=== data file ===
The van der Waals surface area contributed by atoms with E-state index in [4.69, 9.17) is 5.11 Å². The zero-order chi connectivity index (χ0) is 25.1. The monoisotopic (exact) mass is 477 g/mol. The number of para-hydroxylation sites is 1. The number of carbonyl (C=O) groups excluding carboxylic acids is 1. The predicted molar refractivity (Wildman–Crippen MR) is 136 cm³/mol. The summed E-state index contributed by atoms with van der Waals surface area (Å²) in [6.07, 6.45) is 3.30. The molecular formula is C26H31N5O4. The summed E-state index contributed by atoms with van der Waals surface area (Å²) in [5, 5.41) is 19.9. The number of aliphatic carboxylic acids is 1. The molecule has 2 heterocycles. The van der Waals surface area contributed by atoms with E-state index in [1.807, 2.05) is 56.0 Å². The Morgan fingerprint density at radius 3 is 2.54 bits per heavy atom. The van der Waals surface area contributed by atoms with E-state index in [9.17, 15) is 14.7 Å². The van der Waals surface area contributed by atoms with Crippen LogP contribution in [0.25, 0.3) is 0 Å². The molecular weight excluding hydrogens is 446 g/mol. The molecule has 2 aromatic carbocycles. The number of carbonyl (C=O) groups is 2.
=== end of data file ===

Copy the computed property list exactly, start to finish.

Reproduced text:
The van der Waals surface area contributed by atoms with E-state index in [4.69, 9.17) is 5.11 Å². The zero-order chi connectivity index (χ0) is 25.1. The monoisotopic (exact) mass is 477 g/mol. The number of para-hydroxylation sites is 1. The number of carbonyl (C=O) groups excluding carboxylic acids is 1. The predicted molar refractivity (Wildman–Crippen MR) is 136 cm³/mol. The summed E-state index contributed by atoms with van der Waals surface area (Å²) in [6.07, 6.45) is 3.30. The molecular formula is C26H31N5O4. The summed E-state index contributed by atoms with van der Waals surface area (Å²) in [5, 5.41) is 19.9. The number of aliphatic carboxylic acids is 1. The molecule has 2 heterocycles. The van der Waals surface area contributed by atoms with E-state index in [1.807, 2.05) is 56.0 Å². The Morgan fingerprint density at radius 3 is 2.54 bits per heavy atom. The van der Waals surface area contributed by atoms with E-state index in [9.17, 15) is 14.7 Å². The van der Waals surface area contributed by atoms with Crippen LogP contribution in [0.25, 0.3) is 0 Å². The molecular weight excluding hydrogens is 446 g/mol. The molecule has 2 aromatic carbocycles. The number of carbonyl (C=O) groups is 2.